• 4. Croker, D. M.
    et al.
    Davey, R. J.
    Rasmuson, Åke Christoffer
    KTH, School of Engineering Sciences in Chemistry, Biotechnology and Health (CBH), Chemical Engineering. Univ Limerick, Mat & Surface Sci Inst, Dept Chem & Environm Sci.
    Seaton, C. C.
    Nucleation in the p-toluenesulfonamide/triphenylphosphine oxide co-crystal system2013In: Crystal Growth & Design, ISSN 1528-7483, E-ISSN 1528-7505, Vol. 13, no 8, p. 3754-3762Article in journal (Refereed)
    Abstract [en]

    Nucleation has been studied in pure co-crystal and mixed co-crystal phase regions of the ternary phase diagram (TPD) in acetonitrile at 20 C using cooling crystallization experiments. Direct nucleation of each of the co-crystal phases in this system was independently observed in regions of the TPD where each is stable. In mixed regions, regions where either a co-crystal and a coformer, or both co-crystals, are stable, the phase that initially nucleated was a function of the mass composition in that region. The relative amount of each phase nucleating could be controlled by adjusting the relative mass fraction of each component. The kinetic return to equilibrium was also observed as the systems were held over time, with the selected mass fractions always returning to the equilibrium dictated by the TPD after 24 h

  • 5.
    Croker, Denise
    et al.
    Chemical and Environmental Science, University of Limerick, Ireland.
    Foreman, Michael
    University of Cork, Ireland.
    Hogan, Bridget
    University of Cork, Ireland.
    Maguire, Nuala
    University of Cork, Ireland.
    Curtis, Elcoate
    University of Cork, Ireland.
    Hodnett, Kieran
    Chemical and Environmental Science, University of Limerick, Ireland.
    Maguire, Anita
    University of Cork, Ireland.
    Rasmuson, Åke C.
    KTH, School of Engineering Sciences in Chemistry, Biotechnology and Health (CBH), Chemical Engineering, Transport Phenomena. Univ Limerick, Ireland.
    Lawrence, Simon
    University of Cork, Ireland.
    Understanding the p-toluenesulfonamide / triphenylphosphine oxide crystal chemistry: a new 1:1 cocrystal and ternary phase diagram2012In: Crystal Growth & Design, ISSN 1528-7483, E-ISSN 1528-7505, Vol. 12, no 2, p. 869-875Article in journal (Refereed)
    Abstract [en]

    A novel 1:1 cocrystal between p-toluenesulfonamide and triphenylphosphine oxide has been prepared and structurally characterized. This 1:1 cocrystal was observed to form during solid state grinding experiments, with subsequent formation of a known 3:2 cocrystal in the presence of excess sulfonamide. Both cocrystals are stable in the solid state. The ternary phase diagram for the two coformers was constructed in two different solvents: acetonitrile and dichloromethane. Examination of these diagrams clarified solution crystallization of both the newly discovered 1:1 cocrystal and the previously reported 3:2 cocrystal, and identified regions of stability for each cocrystal in each solvent. The choice of solvent was found to have a significant effect on the position of the solid state regions within a cocrystal system.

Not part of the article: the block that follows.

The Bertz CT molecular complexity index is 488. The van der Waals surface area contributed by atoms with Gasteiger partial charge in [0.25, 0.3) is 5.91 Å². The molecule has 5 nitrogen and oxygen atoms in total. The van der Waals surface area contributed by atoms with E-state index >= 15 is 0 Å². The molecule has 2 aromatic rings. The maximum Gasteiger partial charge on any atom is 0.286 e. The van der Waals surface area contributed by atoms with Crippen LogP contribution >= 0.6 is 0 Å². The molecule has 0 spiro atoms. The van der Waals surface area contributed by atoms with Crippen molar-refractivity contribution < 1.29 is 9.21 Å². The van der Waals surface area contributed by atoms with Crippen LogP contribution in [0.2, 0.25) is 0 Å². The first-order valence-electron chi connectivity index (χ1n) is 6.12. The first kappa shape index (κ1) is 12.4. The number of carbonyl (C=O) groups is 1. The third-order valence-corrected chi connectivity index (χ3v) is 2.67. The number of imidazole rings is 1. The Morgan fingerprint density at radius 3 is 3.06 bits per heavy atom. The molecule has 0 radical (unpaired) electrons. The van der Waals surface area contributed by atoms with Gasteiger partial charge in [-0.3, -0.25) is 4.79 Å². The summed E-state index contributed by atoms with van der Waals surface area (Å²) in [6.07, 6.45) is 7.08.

• 6.
    Doe, Maofeng
    et al.
    KTH, School of Industrial Engineering and Management (ITM), Materials Science and Engineering, Multiscale Materials Modelling.
    Persson, Clas
    KTH, School of Industrial Engineering and Management (ITM), Materials Science and Engineering, Multiscale Materials Modelling. Department of Physics, University of Oslo, Norway .
    Analysis of the Semi local States in ZnO-InN Compounds2014In: Crystal Growth & Design, ISSN 1528-7483, E-ISSN 1528-7505, Vol. 14, no 10, p. 4937-4943Article in journal (Refereed)
    Abstract [en]

    ZnO alloys are extensively explored for the developments of optoelectronics. In this work we analyze the rather unconventional type of ZnO-based compound ZnOX (ZnO)(1y)Xy with X = InN. The compound forms alloy with ZnO and/or assembles cluster structures in the ZnO host. Importantly, this type of alloy benefits from being isovalent which implies a more stable crystalline structure, and at the same time it benefits from the oxynitride anion-alloying that alters the optoelectronic properties. Theoretical studies reveal that incorporating InN in ZnO strongly narrows the fundamental band gap energy Eg. For example, the (ZnO)(0.875)(InN)(0.125) alloy has the gap energy E-g = 2.20 eV = E-g(ZnO) 1.14 eV. The origin of this effect is a hybridization of the anion N 2p-like and O 2p-like orbitals. Intriguingly, the presence of InN nanoclusters enhances this effect and narrows the gap further, and moreover, the nanostructured configurations show more disperse energy distribution of the hybridized anion states compared with the random alloy. Nanoclustering affects the ZnO host more compared to structures with more random distribution of the InN dimers. On the basis of the different characters of the alloys and the nanostructures, we conclude that fine-tuned synthesizing of the (ZnO)(1-y)(InN)(y) alloys can be beneficial for a variety of novel nanosystems for optoelectronic and photoelectrochemical applications.